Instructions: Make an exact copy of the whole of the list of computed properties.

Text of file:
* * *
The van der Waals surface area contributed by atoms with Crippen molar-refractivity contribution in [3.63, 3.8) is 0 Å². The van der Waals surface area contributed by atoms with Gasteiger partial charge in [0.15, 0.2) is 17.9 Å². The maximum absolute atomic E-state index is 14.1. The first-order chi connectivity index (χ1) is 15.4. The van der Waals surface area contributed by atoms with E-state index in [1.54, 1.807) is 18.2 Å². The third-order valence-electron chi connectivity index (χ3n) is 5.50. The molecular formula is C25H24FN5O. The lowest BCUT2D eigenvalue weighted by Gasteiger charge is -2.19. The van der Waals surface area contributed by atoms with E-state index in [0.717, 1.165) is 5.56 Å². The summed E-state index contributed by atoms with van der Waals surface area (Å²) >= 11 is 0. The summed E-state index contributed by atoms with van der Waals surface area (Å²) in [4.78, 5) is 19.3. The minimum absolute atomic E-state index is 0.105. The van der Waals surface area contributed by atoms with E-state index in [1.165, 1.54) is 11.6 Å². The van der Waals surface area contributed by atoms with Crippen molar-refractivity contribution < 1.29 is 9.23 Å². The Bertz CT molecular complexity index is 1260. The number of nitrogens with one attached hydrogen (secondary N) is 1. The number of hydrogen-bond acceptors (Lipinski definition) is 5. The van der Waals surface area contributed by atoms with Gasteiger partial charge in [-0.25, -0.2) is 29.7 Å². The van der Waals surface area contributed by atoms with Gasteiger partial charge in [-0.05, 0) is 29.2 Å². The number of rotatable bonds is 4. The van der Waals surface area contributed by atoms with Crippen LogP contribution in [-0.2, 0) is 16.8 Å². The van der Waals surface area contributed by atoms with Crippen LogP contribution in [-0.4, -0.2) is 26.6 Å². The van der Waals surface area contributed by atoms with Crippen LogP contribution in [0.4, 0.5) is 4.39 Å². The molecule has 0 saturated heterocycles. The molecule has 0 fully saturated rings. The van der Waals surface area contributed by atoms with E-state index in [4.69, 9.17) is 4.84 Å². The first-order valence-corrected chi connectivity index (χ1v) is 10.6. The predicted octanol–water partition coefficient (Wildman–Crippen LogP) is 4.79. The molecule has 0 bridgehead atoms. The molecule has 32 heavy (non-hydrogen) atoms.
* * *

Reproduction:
The van der Waals surface area contributed by atoms with Crippen molar-refractivity contribution in [3.63, 3.8) is 0 Å². The van der Waals surface area contributed by atoms with Gasteiger partial charge in [0.15, 0.2) is 17.9 Å². The maximum absolute atomic E-state index is 14.1. The first-order chi connectivity index (χ1) is 15.4. The van der Waals surface area contributed by atoms with E-state index in [1.54, 1.807) is 18.2 Å². The third-order valence-electron chi connectivity index (χ3n) is 5.50. The molecular formula is C25H24FN5O. The lowest BCUT2D eigenvalue weighted by Gasteiger charge is -2.19. The van der Waals surface area contributed by atoms with E-state index in [0.717, 1.165) is 5.56 Å². The summed E-state index contributed by atoms with van der Waals surface area (Å²) >= 11 is 0. The summed E-state index contributed by atoms with van der Waals surface area (Å²) in [4.78, 5) is 19.3. The minimum absolute atomic E-state index is 0.105. The van der Waals surface area contributed by atoms with E-state index in [1.165, 1.54) is 11.6 Å². The van der Waals surface area contributed by atoms with Crippen molar-refractivity contribution < 1.29 is 9.23 Å². The Bertz CT molecular complexity index is 1260. The number of nitrogens with one attached hydrogen (secondary N) is 1. The number of hydrogen-bond acceptors (Lipinski definition) is 5. The van der Waals surface area contributed by atoms with Gasteiger partial charge in [-0.25, -0.2) is 29.7 Å². The van der Waals surface area contributed by atoms with Gasteiger partial charge in [-0.05, 0) is 29.2 Å². The number of rotatable bonds is 4. The van der Waals surface area contributed by atoms with Crippen LogP contribution in [-0.2, 0) is 16.8 Å². The van der Waals surface area contributed by atoms with Crippen LogP contribution in [-0.4, -0.2) is 26.6 Å². The van der Waals surface area contributed by atoms with Crippen LogP contribution in [0.4, 0.5) is 4.39 Å². The molecule has 0 saturated heterocycles. The molecule has 0 fully saturated rings. The van der Waals surface area contributed by atoms with E-state index in [4.69, 9.17) is 4.84 Å². The first-order valence-corrected chi connectivity index (χ1v) is 10.6. The predicted octanol–water partition coefficient (Wildman–Crippen LogP) is 4.79. The molecule has 0 bridgehead atoms. The molecule has 32 heavy (non-hydrogen) atoms.